Contemplating food trucks

Jim Carson

Food options in downtown Seattle crush the gastronomic wasteland of far Eastgate in Bellevue.  I only eat out one day a week, but when I do, I like to make it count.  

For example, in the morning, my selection of coffee includes Seattle Coffee Works (best mocha), Moore Theater (Mexican mocha), Bedlam (mocha with lavender or cinnamon), Le Panier (mocha with pumpkin friands), Cafe D’Arte (mocha … you get the idea) … and at least four Starbucks and a Tully’s.  (Or, for a really long walk, Espresso Vivace.)

To avoid the worst part of commuting, I leave early.  Not a lot is open that early, but if I’m not-so-ridiculously-early, I can indulge in a slow, sit-down breakfast at The Crumpet Shop.  Not only do they serve mochas and crumpets, they have groats:

This is my equivalent of the Grand Slam: Groats with currants, a lemon ricotta crumpet, and a mocha. I will skip lunch.

A quick alternative is a poppy bagel, tomato, basil and egg sandwich.  With mocha, of course.

Cherry Street Coffee … and a poppy bagelwich

Lunch options are much better, but require some degree of walking up several flights of stairs, breaching the gauntlet of panhandlers/petitioners and dodging throngs of tourists/buskers queued up (for a non-mocha) at the (not really the first) Starbucks in Pike Place.  For that effort are delicious rewards, such as the portobello panini at Michou. $6.50 for a whole one:

Portobello sandwich

Or $3.25 for a half an option on one of many fine sides like carrots and feta, quinoa, beets or roasted Brussel sprouts (i.e. Stuff The Kids Won’t Eat).

… and Michou’s assortment of salads is respectable, too.

When a longer walk is necessary, I head over to the various food trucks that dot downtown.  (Don’t tell, but Seattle really wants to be like its cooler sibling.)   Among the treasures:

  • Marination does tacos.  Tofu: excellent.  Beef: excellent.  Pork: outworldly, with a wonderful, slow burn after being eaten:
Marination Pork Tacos – photo source: Marination
  • Now Make Me a Sandwich – Its name just doesn’t roll off the tongue very well, but the logo is a hungry viking.
    Now Make Me A Logo: 5 stars!

    Because I’ve been trying to go easy on the go easy on meat, I was drawn to the Buddha Call (sauteed spinach, roasted sweet potatoes, mushrooms, red peppers and manchego cheese with garlic tahini sauce).  It’s quite fantastic and does not need the home fries pictured below.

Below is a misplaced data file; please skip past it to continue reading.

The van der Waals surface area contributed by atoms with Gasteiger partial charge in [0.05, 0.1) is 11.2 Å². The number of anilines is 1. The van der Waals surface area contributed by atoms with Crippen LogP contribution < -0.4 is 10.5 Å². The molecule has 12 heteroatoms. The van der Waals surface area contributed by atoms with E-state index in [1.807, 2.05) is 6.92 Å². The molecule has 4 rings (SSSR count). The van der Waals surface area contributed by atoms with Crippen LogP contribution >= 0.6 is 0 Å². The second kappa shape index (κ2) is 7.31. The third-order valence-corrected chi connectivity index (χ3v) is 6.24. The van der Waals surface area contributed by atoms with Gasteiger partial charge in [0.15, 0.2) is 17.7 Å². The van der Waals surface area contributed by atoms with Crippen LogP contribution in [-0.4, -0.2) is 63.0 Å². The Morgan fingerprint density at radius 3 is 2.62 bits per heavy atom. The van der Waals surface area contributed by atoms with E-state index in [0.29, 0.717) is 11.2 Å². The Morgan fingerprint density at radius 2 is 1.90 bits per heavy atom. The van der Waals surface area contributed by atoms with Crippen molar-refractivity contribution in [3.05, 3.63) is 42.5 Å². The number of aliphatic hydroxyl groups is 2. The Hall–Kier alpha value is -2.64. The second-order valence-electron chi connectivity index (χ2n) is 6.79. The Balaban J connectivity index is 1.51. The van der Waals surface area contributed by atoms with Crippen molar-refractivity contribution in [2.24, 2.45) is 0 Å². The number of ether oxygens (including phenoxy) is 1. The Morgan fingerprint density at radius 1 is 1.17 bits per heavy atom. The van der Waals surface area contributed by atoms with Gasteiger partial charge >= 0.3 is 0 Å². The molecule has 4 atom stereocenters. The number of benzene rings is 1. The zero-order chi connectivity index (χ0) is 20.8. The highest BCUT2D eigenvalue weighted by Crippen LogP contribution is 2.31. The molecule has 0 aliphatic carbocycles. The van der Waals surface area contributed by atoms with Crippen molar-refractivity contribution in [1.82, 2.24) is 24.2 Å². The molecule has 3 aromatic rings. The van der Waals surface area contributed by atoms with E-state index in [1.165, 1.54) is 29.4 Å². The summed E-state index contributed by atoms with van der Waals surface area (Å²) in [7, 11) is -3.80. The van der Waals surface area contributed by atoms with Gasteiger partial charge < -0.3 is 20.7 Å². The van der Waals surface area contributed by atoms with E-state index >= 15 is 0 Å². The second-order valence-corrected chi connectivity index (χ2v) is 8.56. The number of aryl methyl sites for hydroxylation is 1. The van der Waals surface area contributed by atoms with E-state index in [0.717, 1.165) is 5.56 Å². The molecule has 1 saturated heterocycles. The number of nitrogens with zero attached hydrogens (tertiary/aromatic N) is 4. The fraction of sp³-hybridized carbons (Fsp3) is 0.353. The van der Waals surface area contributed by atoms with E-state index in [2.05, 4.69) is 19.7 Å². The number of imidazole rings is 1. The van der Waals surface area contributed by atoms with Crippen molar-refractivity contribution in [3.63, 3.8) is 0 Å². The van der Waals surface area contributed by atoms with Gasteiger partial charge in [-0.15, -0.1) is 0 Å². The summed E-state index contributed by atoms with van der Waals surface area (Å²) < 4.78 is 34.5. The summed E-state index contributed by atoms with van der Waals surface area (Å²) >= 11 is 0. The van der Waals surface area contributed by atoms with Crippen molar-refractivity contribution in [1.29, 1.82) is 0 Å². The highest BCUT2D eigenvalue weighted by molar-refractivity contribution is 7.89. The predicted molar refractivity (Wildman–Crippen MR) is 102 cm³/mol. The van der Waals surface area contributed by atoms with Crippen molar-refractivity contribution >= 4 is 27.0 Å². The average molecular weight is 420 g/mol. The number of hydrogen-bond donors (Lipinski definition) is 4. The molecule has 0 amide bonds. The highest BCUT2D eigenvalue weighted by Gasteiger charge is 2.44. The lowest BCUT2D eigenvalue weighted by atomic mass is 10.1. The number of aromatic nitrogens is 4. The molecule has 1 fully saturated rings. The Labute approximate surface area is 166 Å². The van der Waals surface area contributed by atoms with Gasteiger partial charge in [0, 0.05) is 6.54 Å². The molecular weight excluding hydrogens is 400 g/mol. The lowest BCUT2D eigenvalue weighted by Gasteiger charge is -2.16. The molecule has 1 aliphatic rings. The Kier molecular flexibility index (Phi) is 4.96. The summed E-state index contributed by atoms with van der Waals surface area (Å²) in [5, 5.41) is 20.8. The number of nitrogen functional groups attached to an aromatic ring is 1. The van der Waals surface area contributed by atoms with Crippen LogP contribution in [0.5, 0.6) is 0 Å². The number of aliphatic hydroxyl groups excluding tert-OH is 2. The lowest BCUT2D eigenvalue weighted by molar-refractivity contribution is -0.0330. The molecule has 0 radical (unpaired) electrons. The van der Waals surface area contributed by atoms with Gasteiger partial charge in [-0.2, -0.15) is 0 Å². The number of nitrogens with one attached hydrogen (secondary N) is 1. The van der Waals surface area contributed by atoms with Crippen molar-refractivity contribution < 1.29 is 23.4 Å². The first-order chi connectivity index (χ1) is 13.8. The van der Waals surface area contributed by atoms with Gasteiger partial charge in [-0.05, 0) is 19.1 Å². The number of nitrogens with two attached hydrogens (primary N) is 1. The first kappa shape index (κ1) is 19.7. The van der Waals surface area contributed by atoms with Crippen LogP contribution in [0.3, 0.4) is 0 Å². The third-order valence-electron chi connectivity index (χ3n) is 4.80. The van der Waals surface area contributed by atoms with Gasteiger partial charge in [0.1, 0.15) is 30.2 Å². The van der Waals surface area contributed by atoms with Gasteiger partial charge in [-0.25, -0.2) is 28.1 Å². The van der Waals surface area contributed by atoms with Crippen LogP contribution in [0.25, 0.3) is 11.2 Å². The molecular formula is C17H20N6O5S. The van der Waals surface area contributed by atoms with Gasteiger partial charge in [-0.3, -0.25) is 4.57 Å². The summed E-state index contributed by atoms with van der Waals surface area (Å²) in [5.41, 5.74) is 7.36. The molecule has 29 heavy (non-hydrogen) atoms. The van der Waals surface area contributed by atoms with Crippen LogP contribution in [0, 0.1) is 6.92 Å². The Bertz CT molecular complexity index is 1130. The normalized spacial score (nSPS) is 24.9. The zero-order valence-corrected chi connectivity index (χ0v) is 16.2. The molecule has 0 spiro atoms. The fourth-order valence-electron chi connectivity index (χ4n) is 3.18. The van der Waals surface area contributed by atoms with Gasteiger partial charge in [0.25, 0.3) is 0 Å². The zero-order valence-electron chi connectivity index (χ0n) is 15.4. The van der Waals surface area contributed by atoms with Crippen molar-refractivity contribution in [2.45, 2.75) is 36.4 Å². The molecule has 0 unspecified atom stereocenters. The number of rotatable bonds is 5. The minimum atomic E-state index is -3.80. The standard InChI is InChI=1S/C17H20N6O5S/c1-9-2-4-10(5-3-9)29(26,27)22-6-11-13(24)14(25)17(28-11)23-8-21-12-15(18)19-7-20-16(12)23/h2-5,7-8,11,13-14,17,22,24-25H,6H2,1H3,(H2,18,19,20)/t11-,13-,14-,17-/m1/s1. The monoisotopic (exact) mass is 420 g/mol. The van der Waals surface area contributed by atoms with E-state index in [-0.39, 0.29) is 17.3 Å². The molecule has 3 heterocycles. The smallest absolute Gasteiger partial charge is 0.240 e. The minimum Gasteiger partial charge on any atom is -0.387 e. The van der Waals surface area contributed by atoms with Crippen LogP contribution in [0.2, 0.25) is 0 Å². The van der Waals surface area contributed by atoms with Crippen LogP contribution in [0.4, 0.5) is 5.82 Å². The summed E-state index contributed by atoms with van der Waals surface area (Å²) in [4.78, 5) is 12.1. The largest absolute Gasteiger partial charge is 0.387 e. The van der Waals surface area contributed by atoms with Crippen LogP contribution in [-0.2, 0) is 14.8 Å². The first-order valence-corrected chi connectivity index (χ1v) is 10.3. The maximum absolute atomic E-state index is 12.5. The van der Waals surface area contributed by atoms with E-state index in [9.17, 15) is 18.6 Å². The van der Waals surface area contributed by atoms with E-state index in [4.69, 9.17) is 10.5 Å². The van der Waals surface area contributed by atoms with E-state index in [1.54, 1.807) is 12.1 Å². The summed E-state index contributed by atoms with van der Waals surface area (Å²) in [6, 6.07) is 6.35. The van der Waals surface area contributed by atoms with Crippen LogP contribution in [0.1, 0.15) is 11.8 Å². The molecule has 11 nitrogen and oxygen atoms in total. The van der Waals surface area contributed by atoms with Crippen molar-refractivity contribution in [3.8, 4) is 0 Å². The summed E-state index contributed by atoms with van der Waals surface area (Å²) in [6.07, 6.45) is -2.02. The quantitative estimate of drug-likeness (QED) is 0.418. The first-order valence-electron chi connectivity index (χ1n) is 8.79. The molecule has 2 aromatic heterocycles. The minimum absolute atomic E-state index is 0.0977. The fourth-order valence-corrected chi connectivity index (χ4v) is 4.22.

Buddha Call!
Headed to Portland.
  • Hallava Falafel serves up a good falafel sandwich with the spicy Russian red relish.  (I have since found at least two other falafel places along the way in case I need my humms fix.)  If I’ve biked that morning, I’ll indulge in fries and tzatziki sauce, but hold the mega-garlic because:
Garlic Fries: the aftermath.  I am going to be so unkissable tonight.
  • Contigo shows up at the PI building.  Their $2.50 tacos are tiny, but lets one try everything without pigging out.  As seems to be my theme, I like the mushroom ones the best.
I was so hungry, I couldn’t focus the camera on the tasty tacos.
  • Maximus/Minimus has a good pulled-pork sandwich washed down with ginger lemonade.  Unlike most of the other trucks, they make it out to the east side once in a blue moon.  Theirs is the most distinctive food truck.

    Maximus Minimus at Issaqus Farmerus Marketus
  • Box Nature Sushi – wait, sushi in a food truck?  Yeah.  The roasted veggie and shrimp California rolls were good. The (former) co-worker who went with me suggested we eat in Seattle Coffee Works – which was surprisingly okay with that (as I did buy a big mocha). Mochas and sushi don’t mix well with edamame.
Sushi in a food truck.  No, really.
  • Buns should be awesome, but I’ve been mildly disappointed both times I’ve been there. One novel thing they do that I’d like to see others follow is online orders.  These hugely cut down the time waiting in line and being panhandled.
  • Skillet is the most expensive of the food trucks, but has a fantastic poutine. I would not recommend having this with the burger as it’s too much food for one.

A benefit of all of the walking has been its negation of any additional calories I’ve consumed from eating at food trucks.  If I’m still downtown next summer, when the days are long again, I may try to walk over to the massive Food Truck Pod near South Lake Union (stomping grounds of Amazon.com) as they seem to draw the best ones.

1 thought on “Contemplating food trucks

  1. Who knew Mr Jim_Carson was such a foodie? Stumbled across your blog desperately looking for a way to solve one of you puzzles….I love food more than geocaching. But need geocaching in order to enjoy so much food…

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